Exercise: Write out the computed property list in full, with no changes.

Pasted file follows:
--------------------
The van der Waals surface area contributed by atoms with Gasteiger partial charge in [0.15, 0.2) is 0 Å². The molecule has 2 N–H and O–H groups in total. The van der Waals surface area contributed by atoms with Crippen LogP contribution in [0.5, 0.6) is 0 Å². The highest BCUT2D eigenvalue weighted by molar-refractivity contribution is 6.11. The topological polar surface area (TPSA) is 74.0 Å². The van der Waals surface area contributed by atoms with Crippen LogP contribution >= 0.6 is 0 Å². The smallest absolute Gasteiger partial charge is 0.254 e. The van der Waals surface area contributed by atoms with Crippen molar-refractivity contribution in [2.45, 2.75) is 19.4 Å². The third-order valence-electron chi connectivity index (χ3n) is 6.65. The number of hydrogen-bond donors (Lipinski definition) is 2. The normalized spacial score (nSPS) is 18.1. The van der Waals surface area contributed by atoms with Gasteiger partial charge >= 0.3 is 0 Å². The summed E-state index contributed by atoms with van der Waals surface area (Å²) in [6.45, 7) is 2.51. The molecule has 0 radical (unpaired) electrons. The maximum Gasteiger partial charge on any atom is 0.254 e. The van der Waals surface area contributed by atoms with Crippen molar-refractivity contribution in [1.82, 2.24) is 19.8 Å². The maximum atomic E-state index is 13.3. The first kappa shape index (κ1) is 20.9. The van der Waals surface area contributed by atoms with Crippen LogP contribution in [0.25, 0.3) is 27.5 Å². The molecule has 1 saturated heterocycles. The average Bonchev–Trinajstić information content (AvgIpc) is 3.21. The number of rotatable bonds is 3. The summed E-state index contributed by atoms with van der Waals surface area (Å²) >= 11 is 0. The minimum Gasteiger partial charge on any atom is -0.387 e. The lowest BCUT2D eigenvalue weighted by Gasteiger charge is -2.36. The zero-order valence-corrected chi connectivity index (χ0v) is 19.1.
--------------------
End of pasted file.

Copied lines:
The van der Waals surface area contributed by atoms with Gasteiger partial charge in [0.15, 0.2) is 0 Å². The molecule has 2 N–H and O–H groups in total. The van der Waals surface area contributed by atoms with Crippen LogP contribution in [0.5, 0.6) is 0 Å². The highest BCUT2D eigenvalue weighted by molar-refractivity contribution is 6.11. The topological polar surface area (TPSA) is 74.0 Å². The van der Waals surface area contributed by atoms with Crippen LogP contribution >= 0.6 is 0 Å². The smallest absolute Gasteiger partial charge is 0.254 e. The van der Waals surface area contributed by atoms with Crippen molar-refractivity contribution in [2.45, 2.75) is 19.4 Å². The third-order valence-electron chi connectivity index (χ3n) is 6.65. The number of hydrogen-bond donors (Lipinski definition) is 2. The normalized spacial score (nSPS) is 18.1. The van der Waals surface area contributed by atoms with Gasteiger partial charge >= 0.3 is 0 Å². The summed E-state index contributed by atoms with van der Waals surface area (Å²) in [6.45, 7) is 2.51. The molecule has 0 radical (unpaired) electrons. The maximum Gasteiger partial charge on any atom is 0.254 e. The van der Waals surface area contributed by atoms with Crippen molar-refractivity contribution in [1.82, 2.24) is 19.8 Å². The maximum atomic E-state index is 13.3. The first kappa shape index (κ1) is 20.9. The van der Waals surface area contributed by atoms with Crippen LogP contribution in [0.25, 0.3) is 27.5 Å². The molecule has 1 saturated heterocycles. The average Bonchev–Trinajstić information content (AvgIpc) is 3.21. The number of rotatable bonds is 3. The summed E-state index contributed by atoms with van der Waals surface area (Å²) >= 11 is 0. The minimum Gasteiger partial charge on any atom is -0.387 e. The lowest BCUT2D eigenvalue weighted by Gasteiger charge is -2.36. The zero-order valence-corrected chi connectivity index (χ0v) is 19.1.